Sen. Susan Collins says the 13 Republican senators charged with drafting a health care bill to replace the Affordable Care Act are unlikely to succeed.

“The committee (that) Republican leadership has convened is going to produce a partisan bill,” Collins, a Republican, said in an interview with the Portland Press Herald this week. “I disagreed when President Obama produced a partisan bill (the ACA in 2009). That’s not the best way for Republicans to legislate now.”

Collins, who was left out of the all-male group, is working with a moderate group of Democratic and Republican senators on a bipartisan alternative.

On May 4, the House narrowly approved a health care bill that would replace the ACA. If it became law, the American Health Care Act likely would result in millions losing health care coverage, skyrocketing premiums for older and rural residents, and weakened protections for patients with pre-existing conditions.

The measure has now gone to the Senate, which has said it will work on its own plan rather than using the House bill as a framework. Republicans have promised for seven years to replace the ACA, and now have control of both houses of Congress and the presidency.

Sen. Susan Collins says she’s had a meeting with a bipartisan group of 10 senators that includes centrist Democrats Joe Manchin of West Virginia and Heidi Heitkamp of North Dakota.

But with a slim 52-48 majority in the Senate, moderates like Collins have influence – and their votes – to wield.


Collins opposed the ACA when it came up for a vote in 2009, but also has said she does not support the House bill, saying she wants to craft a plan that provides Americans with more health care coverage than Obamacare, not less.

About 20 million Americans have acquired insurance through the ACA, either through Medicaid expansion or individual marketplace insurance. Uninsured rates have declined nationally from about 18 percent in 2013 before the ACA went into effect to 11 percent in 2016, according to Gallup polls. In Maine, about 80,000 people have ACA insurance.

Collins and Sen. Bill Cassidy, R-Louisiana, held an hour-long private meeting Monday with a group of 10 senators that included centrist Democrats Joe Manchin of West Virginia and Heidi Heitkamp of North Dakota.

Despite a heightened partisan atmosphere in Congress, Collins said in the interview Tuesday that she is “encouraging people to work together.”

“It’s worth a try,” she said.

No future meetings of the bipartisan group have yet been scheduled, Collins’ office said.



Meanwhile, Collins said she is a likely “no” vote on the American Health Care Act if it were to come up for a vote in the Senate.

She was opposed to a similar bill in March, but is waiting for the official Congressional Budget Office “scoring” report on the latest version before saying for certain whether she will oppose it. Among other things, the CBO report will include estimates of the cost and the impact on the insured.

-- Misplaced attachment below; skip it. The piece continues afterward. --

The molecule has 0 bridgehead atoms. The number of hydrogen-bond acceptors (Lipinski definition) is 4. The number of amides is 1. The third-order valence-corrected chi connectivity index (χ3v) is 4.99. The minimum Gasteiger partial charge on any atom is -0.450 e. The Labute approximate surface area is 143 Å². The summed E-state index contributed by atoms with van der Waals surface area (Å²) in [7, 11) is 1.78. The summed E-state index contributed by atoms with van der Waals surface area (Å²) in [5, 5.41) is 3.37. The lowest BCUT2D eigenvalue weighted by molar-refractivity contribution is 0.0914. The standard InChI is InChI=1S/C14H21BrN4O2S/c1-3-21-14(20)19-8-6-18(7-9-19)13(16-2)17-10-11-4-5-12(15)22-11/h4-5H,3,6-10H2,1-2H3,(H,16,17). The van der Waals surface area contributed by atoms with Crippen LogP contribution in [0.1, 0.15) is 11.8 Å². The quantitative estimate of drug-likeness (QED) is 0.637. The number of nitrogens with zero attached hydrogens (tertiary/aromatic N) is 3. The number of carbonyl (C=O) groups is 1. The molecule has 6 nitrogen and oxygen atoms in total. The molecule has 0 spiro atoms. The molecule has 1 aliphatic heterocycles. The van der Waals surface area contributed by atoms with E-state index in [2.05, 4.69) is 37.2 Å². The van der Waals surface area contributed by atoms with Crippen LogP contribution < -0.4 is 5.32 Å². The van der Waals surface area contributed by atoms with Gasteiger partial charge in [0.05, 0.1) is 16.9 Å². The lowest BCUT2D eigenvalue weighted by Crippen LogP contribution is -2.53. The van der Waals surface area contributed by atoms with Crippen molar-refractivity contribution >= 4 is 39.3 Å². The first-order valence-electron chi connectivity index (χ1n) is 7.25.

Collins said she’s deeply concerned about cuts to Medicaid and how the bill would disproportionately hurt rural Mainers.

In January, Collins and Cassidy unveiled an ACA replacement bill that is much more centrist than the House bill. It keeps most of the ACA’s funding in place and allows states, if they choose, to keep the ACA as is in their state, or opt into an alternative plan that includes pre-funded health savings accounts.

The Cassidy-Collins bill would keep many of the ACA’s preventive care provisions, such as free colonoscopies, mammograms, immunizations, annual checkups and birth control.


“The meeting wasn’t just about Cassidy-Collins. We talked about a host of other ideas,” Collins said. “It was really to get the impressions from some of our colleagues, and an opportunity for a group of us to work together for a bipartisan approach to health care.”

Manchin, according to a CNN report this week, said there were “some good ideas thrown out and talked about.”

“There’s no way I can vote for a repeal,” Manchin said, according to CNN. “It was mostly to see, is there a way forward without repealing? Is there a way forward without throwing the baby out with the bathwater?”


Independent Sen. Angus King of Maine, who caucuses with Democrats, said he’s interested in improving the ACA, and has praised Collins’ efforts to bridge differences.

“Senator King continues to believe that implementing meaningful reforms to the Affordable Care Act, rather than repealing it wholesale, will best serve people throughout Maine and the nation. To that end, he is always interested in and hopeful about potential bipartisan approaches to problems,” Scott Ogden, a King spokesman, said in a written statement.


King lambasted the House Republican plan on the Senate floor Wednesday, calling it an “anti-health care bill.” He particularly rebuked the Medicaid funding cuts that would slash funding by $880 billion over 10 years nationally, putting programs for children, low-income seniors and the disabled at risk.

“They’re giving states flexibility to make decisions between funding programs for the elderly and programs for children, between cutting off programs for opioid (treatment) and support for people who are disabled,” King said. “That’s not flexibility. That’s just passing agonizing choices off to the states.”

Howard Cody, an emeritus professor of political science with the University of Maine, said the Cassidy-Collins bill is “much better” than the House bill, but it almost certainly won’t become law.

Cody said Democrats and left-leaning independents like King want to keep the Affordable Care Act, and are not going to vote for anything that weakens it further. Meanwhile, a centrist bill that clears the Senate would not pass muster with House conservatives.

“I don’t see how it could pass the House,” Cody said.

Joe Lawlor can be contacted at 791-6376 or at:

Twitter: joelawlorph

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